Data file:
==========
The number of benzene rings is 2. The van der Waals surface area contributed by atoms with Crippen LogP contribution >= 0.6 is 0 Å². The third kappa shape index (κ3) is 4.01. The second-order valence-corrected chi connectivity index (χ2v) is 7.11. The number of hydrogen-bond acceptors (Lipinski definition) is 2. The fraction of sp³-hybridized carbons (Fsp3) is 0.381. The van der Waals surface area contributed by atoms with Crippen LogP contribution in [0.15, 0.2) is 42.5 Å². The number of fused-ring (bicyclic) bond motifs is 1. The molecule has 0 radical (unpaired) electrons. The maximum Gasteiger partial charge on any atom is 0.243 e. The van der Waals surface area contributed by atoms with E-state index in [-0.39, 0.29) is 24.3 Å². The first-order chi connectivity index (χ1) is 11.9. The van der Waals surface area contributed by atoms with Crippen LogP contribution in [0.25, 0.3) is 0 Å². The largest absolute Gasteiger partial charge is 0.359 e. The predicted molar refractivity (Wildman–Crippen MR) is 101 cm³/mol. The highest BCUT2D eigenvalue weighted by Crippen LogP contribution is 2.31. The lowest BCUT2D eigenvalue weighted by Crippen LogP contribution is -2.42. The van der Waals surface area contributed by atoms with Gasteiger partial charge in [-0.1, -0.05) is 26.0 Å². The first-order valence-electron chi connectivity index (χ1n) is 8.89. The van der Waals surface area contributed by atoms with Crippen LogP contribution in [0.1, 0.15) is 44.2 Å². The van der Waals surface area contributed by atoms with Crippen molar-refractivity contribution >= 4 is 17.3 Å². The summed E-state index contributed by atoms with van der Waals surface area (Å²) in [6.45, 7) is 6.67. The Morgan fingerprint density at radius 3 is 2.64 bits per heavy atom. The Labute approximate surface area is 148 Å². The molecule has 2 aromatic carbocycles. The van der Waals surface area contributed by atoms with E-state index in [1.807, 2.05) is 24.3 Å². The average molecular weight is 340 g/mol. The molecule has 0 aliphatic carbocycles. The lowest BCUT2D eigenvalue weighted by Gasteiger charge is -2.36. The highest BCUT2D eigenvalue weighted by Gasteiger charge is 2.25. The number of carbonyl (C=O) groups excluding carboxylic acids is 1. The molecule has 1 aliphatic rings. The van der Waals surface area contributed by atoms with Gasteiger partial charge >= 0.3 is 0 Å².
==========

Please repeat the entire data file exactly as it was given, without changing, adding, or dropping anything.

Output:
The number of benzene rings is 2. The van der Waals surface area contributed by atoms with Crippen LogP contribution >= 0.6 is 0 Å². The third kappa shape index (κ3) is 4.01. The second-order valence-corrected chi connectivity index (χ2v) is 7.11. The number of hydrogen-bond acceptors (Lipinski definition) is 2. The fraction of sp³-hybridized carbons (Fsp3) is 0.381. The van der Waals surface area contributed by atoms with Crippen LogP contribution in [0.15, 0.2) is 42.5 Å². The number of fused-ring (bicyclic) bond motifs is 1. The molecule has 0 radical (unpaired) electrons. The maximum Gasteiger partial charge on any atom is 0.243 e. The van der Waals surface area contributed by atoms with E-state index in [-0.39, 0.29) is 24.3 Å². The first-order chi connectivity index (χ1) is 11.9. The van der Waals surface area contributed by atoms with Crippen LogP contribution in [0.25, 0.3) is 0 Å². The largest absolute Gasteiger partial charge is 0.359 e. The predicted molar refractivity (Wildman–Crippen MR) is 101 cm³/mol. The highest BCUT2D eigenvalue weighted by Crippen LogP contribution is 2.31. The lowest BCUT2D eigenvalue weighted by Crippen LogP contribution is -2.42. The van der Waals surface area contributed by atoms with Gasteiger partial charge in [-0.1, -0.05) is 26.0 Å². The first-order valence-electron chi connectivity index (χ1n) is 8.89. The van der Waals surface area contributed by atoms with Crippen LogP contribution in [0.1, 0.15) is 44.2 Å². The van der Waals surface area contributed by atoms with Crippen molar-refractivity contribution >= 4 is 17.3 Å². The summed E-state index contributed by atoms with van der Waals surface area (Å²) in [6.45, 7) is 6.67. The Morgan fingerprint density at radius 3 is 2.64 bits per heavy atom. The Labute approximate surface area is 148 Å². The molecule has 2 aromatic carbocycles. The van der Waals surface area contributed by atoms with E-state index in [1.807, 2.05) is 24.3 Å². The average molecular weight is 340 g/mol. The molecule has 0 aliphatic carbocycles. The lowest BCUT2D eigenvalue weighted by Gasteiger charge is -2.36. The highest BCUT2D eigenvalue weighted by Gasteiger charge is 2.25. The number of carbonyl (C=O) groups excluding carboxylic acids is 1. The molecule has 1 aliphatic rings. The van der Waals surface area contributed by atoms with Gasteiger partial charge >= 0.3 is 0 Å².